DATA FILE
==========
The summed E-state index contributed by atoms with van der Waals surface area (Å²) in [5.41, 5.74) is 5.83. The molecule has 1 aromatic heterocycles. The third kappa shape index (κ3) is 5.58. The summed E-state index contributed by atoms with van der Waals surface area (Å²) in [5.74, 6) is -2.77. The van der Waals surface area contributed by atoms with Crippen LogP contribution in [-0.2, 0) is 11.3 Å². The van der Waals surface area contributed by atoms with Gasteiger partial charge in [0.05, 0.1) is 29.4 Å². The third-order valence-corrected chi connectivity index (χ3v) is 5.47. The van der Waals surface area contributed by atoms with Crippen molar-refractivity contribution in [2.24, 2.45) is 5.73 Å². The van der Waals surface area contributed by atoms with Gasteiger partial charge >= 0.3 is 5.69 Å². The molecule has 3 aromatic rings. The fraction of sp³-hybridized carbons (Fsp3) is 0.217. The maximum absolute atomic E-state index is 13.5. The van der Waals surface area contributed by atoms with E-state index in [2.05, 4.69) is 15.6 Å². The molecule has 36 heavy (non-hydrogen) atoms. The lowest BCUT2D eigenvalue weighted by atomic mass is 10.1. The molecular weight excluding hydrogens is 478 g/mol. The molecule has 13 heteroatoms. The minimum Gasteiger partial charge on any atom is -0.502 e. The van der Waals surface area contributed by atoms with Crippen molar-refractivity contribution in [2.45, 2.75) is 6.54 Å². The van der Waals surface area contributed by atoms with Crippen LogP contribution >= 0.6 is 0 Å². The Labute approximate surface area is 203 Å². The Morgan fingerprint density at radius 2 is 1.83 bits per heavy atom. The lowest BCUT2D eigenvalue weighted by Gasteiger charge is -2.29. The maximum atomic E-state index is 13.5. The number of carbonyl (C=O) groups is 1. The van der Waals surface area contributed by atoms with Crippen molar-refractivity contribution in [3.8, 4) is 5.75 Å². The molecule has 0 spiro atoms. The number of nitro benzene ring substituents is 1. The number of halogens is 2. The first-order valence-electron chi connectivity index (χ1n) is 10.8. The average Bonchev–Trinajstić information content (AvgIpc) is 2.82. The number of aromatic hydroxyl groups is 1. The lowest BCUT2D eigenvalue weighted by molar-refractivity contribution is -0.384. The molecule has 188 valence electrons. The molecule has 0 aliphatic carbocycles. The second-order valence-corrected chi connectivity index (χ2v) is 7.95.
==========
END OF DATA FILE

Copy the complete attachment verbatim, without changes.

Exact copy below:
The summed E-state index contributed by atoms with van der Waals surface area (Å²) in [5.41, 5.74) is 5.83. The molecule has 1 aromatic heterocycles. The third kappa shape index (κ3) is 5.58. The summed E-state index contributed by atoms with van der Waals surface area (Å²) in [5.74, 6) is -2.77. The van der Waals surface area contributed by atoms with Crippen LogP contribution in [-0.2, 0) is 11.3 Å². The van der Waals surface area contributed by atoms with Gasteiger partial charge in [0.05, 0.1) is 29.4 Å². The third-order valence-corrected chi connectivity index (χ3v) is 5.47. The van der Waals surface area contributed by atoms with Crippen molar-refractivity contribution in [2.24, 2.45) is 5.73 Å². The van der Waals surface area contributed by atoms with Gasteiger partial charge >= 0.3 is 5.69 Å². The molecule has 3 aromatic rings. The fraction of sp³-hybridized carbons (Fsp3) is 0.217. The maximum absolute atomic E-state index is 13.5. The van der Waals surface area contributed by atoms with E-state index in [2.05, 4.69) is 15.6 Å². The molecule has 36 heavy (non-hydrogen) atoms. The lowest BCUT2D eigenvalue weighted by atomic mass is 10.1. The molecular weight excluding hydrogens is 478 g/mol. The molecule has 13 heteroatoms. The minimum Gasteiger partial charge on any atom is -0.502 e. The van der Waals surface area contributed by atoms with Crippen molar-refractivity contribution in [2.45, 2.75) is 6.54 Å². The van der Waals surface area contributed by atoms with Crippen LogP contribution >= 0.6 is 0 Å². The Labute approximate surface area is 203 Å². The Morgan fingerprint density at radius 2 is 1.83 bits per heavy atom. The lowest BCUT2D eigenvalue weighted by Gasteiger charge is -2.29. The maximum atomic E-state index is 13.5. The number of carbonyl (C=O) groups is 1. The van der Waals surface area contributed by atoms with Crippen molar-refractivity contribution in [3.8, 4) is 5.75 Å². The molecule has 0 spiro atoms. The number of nitro benzene ring substituents is 1. The number of halogens is 2. The first-order valence-electron chi connectivity index (χ1n) is 10.8. The average Bonchev–Trinajstić information content (AvgIpc) is 2.82. The number of aromatic hydroxyl groups is 1. The lowest BCUT2D eigenvalue weighted by molar-refractivity contribution is -0.384. The molecule has 188 valence electrons. The molecule has 0 aliphatic carbocycles. The second-order valence-corrected chi connectivity index (χ2v) is 7.95.